Woyzeck at Omnibus Arts Centre
Büchner’s seminal play was first performed exactly a century ago, in November 1913. It still has a powerful political resonance that this production at Omnibus, a new arts centre in Clapham, expertly draws out.
The audience enters the theatre by walking across the stage, completely covered in woodchips and densely filled with mist. Two men are crouching over wooden blocks, cleaving them with axes. Dark cello sounds wash over the audience as we take our seats. The whole setting is cinematic and very atmospheric; combined with this feel are some fantastically theatrical elements, such as puppetry and live music.
The music by Gregory Batsleer is fantastic, ranging from the clear monotone of a crystal glass to frenetic cello and piano pieces; there are even some live elements with Jaz Delorean and Ellie Westbrook on the accordion, and one character playing the spoons. In fact, music plays an important part in the play as characters frequently break into song, with oblique lyrics being an effective way of subtly setting the tone or the theme for a scene.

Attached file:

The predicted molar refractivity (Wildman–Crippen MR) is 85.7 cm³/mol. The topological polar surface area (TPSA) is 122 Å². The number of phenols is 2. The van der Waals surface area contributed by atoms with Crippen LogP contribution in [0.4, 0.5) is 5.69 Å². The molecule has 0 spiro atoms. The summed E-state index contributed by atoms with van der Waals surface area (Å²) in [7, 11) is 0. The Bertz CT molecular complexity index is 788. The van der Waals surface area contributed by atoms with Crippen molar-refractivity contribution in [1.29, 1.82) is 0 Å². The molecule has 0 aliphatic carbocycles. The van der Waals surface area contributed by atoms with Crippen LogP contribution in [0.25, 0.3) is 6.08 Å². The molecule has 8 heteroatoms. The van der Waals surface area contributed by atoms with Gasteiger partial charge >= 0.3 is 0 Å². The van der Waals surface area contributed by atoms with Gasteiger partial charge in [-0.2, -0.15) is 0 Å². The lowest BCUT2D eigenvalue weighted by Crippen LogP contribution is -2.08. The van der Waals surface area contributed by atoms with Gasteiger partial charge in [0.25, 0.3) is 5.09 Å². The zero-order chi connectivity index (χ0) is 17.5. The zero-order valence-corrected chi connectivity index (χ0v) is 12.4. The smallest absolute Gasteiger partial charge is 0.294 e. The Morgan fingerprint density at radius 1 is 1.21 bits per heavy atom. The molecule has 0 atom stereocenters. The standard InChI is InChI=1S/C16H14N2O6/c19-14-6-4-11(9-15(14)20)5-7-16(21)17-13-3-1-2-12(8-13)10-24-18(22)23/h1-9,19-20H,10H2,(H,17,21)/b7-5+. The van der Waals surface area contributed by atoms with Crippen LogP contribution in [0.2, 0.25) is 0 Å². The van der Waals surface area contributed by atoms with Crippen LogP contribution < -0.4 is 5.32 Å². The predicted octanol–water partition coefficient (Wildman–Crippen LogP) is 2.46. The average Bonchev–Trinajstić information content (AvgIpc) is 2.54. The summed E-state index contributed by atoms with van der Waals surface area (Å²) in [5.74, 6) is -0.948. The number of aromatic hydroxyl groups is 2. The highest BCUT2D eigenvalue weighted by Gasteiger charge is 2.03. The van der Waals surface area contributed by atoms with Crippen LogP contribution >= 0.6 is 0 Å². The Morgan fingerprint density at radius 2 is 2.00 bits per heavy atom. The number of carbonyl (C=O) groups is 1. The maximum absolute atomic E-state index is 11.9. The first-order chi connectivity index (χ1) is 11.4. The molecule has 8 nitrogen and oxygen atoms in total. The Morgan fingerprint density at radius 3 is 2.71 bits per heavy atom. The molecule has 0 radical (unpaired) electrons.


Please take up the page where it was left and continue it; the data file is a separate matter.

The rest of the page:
The songs work well because the lyrics sound natural. This is due to the excellent further translation of Büchner’s text by Ms Robyn Winfield-Smith, based on Michael Ewans’ adaptation. None of the dialogue is stilted, despite some very abstract lines. There are lots of strange, seemingly contextless aphorisms throughout, some with profound messages (“how can we poor people afford morals?”) and some difficult to understand, but Ewans’ translation deals with them well.
The cast all give high-quality performances: David Rubin as the Showman has a loud, boisterous demeanour, addressing the audience like some kind of seedy children’s entertainer. Kieron Jecchinis plays the moustached Captain very well, with a loud and rich voice reminiscent of Matt Berry. He provides humour that is poignantly offset with moments of poeticism and profundity from Woyzeck (Liam Smith). Smith brilliantly portrays a simple man whose submission to manipulation by people richer and cleverer than him sends him into a state of dangerous, wide-eyed delirium that has tragic consequences.
For such a small and new venue, this is a remarkably well-executed, polished production with many elements that show off how powerful good theatre can be.
Woyzeck is at Omnibus Arts Centre until 7th December 2013. For further information or to book visit the theatre’s website here.